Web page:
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Letter: Republican Party has lost its moral compass

11:31 AM EST, November 21, 2012

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This is an open letter to the Republican Party.

As a long-standing registered Republican voter, who has neither ran for, nor held, elective office, I nevertheless feel qualified to offer you this unsolicited advice.

Trade in your moral compass for a GPS because you are lost.

Allow me to be more specific. Let's start with women voters. Your 1980's, or maybe 1880's, evangelical, religiously motivated, pro-life stance is insulting to most women (and many enlightened men). Decisions in this matter are intensely personal and should not be politicized. Stop believing the Bible-thumping minority that publicly promote the pro-life agenda and remind yourself that pro-choice is the preference of most women and is, by the way, the law of the land. Running on a pro-life agenda may be good if you believe, and want to enter, heaven, but it is a poor way of getting into the White House. Give women the rights, and the respect, that they deserve.

Stop being an exclusive party of old, white men. I am old, but not all of my friends are. I am white, but not all of my friends are. And I am a man, but not all of my friends are. You need to diversify yourself likewise. Have you paid no attention at all to the demographics of this country? The fastest growing segments of our population are non-white, and those citizens, and their cultures, perspectives, ideas, and needs, have to be included.

Those of us trained in economics, and who have been around long enough to experience business cycles, understand that no president, or government, "fixes" the economy — the economy fixes itself. Blaming the current president for not creating enough jobs, and claiming that you will create more jobs, is tired, old rhetoric.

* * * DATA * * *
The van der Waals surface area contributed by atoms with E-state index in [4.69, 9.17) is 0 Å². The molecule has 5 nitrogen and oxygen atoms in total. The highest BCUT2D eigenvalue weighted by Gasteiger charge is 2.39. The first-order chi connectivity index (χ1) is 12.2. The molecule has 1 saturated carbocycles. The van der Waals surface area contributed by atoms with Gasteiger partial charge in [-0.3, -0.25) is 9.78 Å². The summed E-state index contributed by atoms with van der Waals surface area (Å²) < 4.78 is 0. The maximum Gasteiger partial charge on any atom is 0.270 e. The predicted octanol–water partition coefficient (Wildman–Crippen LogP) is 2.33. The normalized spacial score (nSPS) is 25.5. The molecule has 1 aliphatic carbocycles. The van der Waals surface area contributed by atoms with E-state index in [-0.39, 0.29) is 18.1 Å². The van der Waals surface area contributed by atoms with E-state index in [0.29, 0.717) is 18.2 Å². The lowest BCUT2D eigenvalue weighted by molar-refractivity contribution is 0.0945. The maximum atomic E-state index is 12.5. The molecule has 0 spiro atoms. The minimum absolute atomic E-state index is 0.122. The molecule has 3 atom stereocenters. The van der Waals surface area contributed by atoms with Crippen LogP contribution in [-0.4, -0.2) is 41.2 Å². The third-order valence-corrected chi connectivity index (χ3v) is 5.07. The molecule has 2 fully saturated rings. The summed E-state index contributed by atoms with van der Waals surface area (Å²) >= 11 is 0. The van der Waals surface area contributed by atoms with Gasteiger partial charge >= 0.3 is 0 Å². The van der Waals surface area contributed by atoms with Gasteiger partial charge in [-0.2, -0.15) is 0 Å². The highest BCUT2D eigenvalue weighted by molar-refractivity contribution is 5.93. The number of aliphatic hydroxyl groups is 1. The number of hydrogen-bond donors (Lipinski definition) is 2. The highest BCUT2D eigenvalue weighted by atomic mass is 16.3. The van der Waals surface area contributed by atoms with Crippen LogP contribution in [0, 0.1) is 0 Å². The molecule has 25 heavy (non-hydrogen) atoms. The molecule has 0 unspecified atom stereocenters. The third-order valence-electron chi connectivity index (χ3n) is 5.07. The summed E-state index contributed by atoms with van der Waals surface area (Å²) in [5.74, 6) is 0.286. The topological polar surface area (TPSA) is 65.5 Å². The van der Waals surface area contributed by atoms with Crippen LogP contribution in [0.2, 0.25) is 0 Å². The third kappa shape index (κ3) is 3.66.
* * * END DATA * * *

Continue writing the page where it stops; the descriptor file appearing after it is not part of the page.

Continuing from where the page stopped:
Your message isn't personal, or immediate, enough. In a bad economy people are mainly concerned about what the government can do for them until the economy recovers. You need to connect to the people — not just the business people, and not just the markets. Ultimately, your policies have to address businesses, but your politics have to address people, especially those directly affected by a bad economy.

They say that the people get the government they deserve, but I, and other faithful Republicans, don't deserve the party you have become. For the last four years, America has had a largely ineffective president, whose sole domestic achievement was the passing of a health care initiative that most people did not, and do not, want. A president who has polarized the cultural differences among us rather than unifying our populous, who campaigns rather than leads, and who has presided over the least effective Congress in memory.

And yet, our party was so out of touch that we allowed this president to be overwhelmingly re-elected.

Shame on you, Republican Party.

Tony Errera

Ellicott City